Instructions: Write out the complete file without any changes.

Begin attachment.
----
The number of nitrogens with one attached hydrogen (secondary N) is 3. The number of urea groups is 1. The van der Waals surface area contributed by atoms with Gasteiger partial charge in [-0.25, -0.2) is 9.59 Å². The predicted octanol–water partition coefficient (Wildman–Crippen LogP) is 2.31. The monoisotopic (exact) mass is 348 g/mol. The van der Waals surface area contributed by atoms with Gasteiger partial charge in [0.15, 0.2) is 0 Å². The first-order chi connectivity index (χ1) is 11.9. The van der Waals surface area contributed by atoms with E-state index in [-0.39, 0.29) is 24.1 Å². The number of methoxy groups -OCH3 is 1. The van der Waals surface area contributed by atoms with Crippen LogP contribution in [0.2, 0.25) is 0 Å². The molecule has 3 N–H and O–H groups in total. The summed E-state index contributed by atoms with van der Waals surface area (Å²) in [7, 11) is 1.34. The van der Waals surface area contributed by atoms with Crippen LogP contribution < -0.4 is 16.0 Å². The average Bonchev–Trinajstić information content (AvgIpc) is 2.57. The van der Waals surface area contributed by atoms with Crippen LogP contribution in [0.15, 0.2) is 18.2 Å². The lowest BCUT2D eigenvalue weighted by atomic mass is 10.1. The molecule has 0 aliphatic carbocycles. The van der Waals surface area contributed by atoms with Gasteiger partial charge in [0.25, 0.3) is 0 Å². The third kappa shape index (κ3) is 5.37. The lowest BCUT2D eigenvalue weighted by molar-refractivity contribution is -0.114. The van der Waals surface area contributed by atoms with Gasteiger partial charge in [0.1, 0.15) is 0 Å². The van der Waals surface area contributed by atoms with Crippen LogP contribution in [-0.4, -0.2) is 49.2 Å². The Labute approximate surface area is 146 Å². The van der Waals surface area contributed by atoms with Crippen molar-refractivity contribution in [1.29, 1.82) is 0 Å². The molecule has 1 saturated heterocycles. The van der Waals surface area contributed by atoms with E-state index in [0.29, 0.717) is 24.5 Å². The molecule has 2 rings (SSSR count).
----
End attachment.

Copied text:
The number of nitrogens with one attached hydrogen (secondary N) is 3. The number of urea groups is 1. The van der Waals surface area contributed by atoms with Gasteiger partial charge in [-0.25, -0.2) is 9.59 Å². The predicted octanol–water partition coefficient (Wildman–Crippen LogP) is 2.31. The monoisotopic (exact) mass is 348 g/mol. The van der Waals surface area contributed by atoms with Gasteiger partial charge in [0.15, 0.2) is 0 Å². The first-order chi connectivity index (χ1) is 11.9. The van der Waals surface area contributed by atoms with E-state index in [-0.39, 0.29) is 24.1 Å². The number of methoxy groups -OCH3 is 1. The van der Waals surface area contributed by atoms with Crippen LogP contribution in [0.2, 0.25) is 0 Å². The molecule has 3 N–H and O–H groups in total. The summed E-state index contributed by atoms with van der Waals surface area (Å²) in [7, 11) is 1.34. The van der Waals surface area contributed by atoms with Crippen LogP contribution < -0.4 is 16.0 Å². The average Bonchev–Trinajstić information content (AvgIpc) is 2.57. The van der Waals surface area contributed by atoms with Crippen LogP contribution in [0.15, 0.2) is 18.2 Å². The lowest BCUT2D eigenvalue weighted by atomic mass is 10.1. The molecule has 0 aliphatic carbocycles. The van der Waals surface area contributed by atoms with Gasteiger partial charge in [0.25, 0.3) is 0 Å². The third kappa shape index (κ3) is 5.37. The lowest BCUT2D eigenvalue weighted by molar-refractivity contribution is -0.114. The van der Waals surface area contributed by atoms with Gasteiger partial charge in [0.1, 0.15) is 0 Å². The van der Waals surface area contributed by atoms with Crippen LogP contribution in [-0.4, -0.2) is 49.2 Å². The Labute approximate surface area is 146 Å². The van der Waals surface area contributed by atoms with Crippen molar-refractivity contribution in [1.29, 1.82) is 0 Å². The molecule has 1 saturated heterocycles. The van der Waals surface area contributed by atoms with E-state index in [0.29, 0.717) is 24.5 Å². The molecule has 2 rings (SSSR count).